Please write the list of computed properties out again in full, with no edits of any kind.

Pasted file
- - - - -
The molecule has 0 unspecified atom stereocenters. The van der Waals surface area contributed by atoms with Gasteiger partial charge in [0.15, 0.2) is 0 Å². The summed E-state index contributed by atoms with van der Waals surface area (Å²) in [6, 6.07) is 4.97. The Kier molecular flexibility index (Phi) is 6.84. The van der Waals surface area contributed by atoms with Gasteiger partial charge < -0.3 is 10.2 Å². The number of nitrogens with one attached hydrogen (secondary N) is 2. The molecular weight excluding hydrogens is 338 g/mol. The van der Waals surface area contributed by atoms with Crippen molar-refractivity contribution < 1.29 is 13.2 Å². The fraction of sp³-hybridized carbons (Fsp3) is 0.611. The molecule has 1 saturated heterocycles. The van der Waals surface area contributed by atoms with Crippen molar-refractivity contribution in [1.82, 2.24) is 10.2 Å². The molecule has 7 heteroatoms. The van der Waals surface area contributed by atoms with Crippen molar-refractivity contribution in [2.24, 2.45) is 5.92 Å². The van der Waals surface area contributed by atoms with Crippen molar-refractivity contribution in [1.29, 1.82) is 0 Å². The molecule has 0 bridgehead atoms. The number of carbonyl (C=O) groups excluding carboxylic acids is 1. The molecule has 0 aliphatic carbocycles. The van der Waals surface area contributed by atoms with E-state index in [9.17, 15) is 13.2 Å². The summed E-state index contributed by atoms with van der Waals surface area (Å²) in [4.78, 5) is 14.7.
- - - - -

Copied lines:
The molecule has 0 unspecified atom stereocenters. The van der Waals surface area contributed by atoms with Gasteiger partial charge in [0.15, 0.2) is 0 Å². The summed E-state index contributed by atoms with van der Waals surface area (Å²) in [6, 6.07) is 4.97. The Kier molecular flexibility index (Phi) is 6.84. The van der Waals surface area contributed by atoms with Gasteiger partial charge < -0.3 is 10.2 Å². The number of nitrogens with one attached hydrogen (secondary N) is 2. The molecular weight excluding hydrogens is 338 g/mol. The van der Waals surface area contributed by atoms with Crippen molar-refractivity contribution < 1.29 is 13.2 Å². The fraction of sp³-hybridized carbons (Fsp3) is 0.611. The molecule has 1 saturated heterocycles. The van der Waals surface area contributed by atoms with Crippen molar-refractivity contribution in [1.82, 2.24) is 10.2 Å². The molecule has 7 heteroatoms. The van der Waals surface area contributed by atoms with Crippen molar-refractivity contribution in [2.24, 2.45) is 5.92 Å². The van der Waals surface area contributed by atoms with Crippen molar-refractivity contribution in [1.29, 1.82) is 0 Å². The molecule has 0 bridgehead atoms. The number of carbonyl (C=O) groups excluding carboxylic acids is 1. The molecule has 0 aliphatic carbocycles. The van der Waals surface area contributed by atoms with E-state index in [9.17, 15) is 13.2 Å². The summed E-state index contributed by atoms with van der Waals surface area (Å²) in [4.78, 5) is 14.7.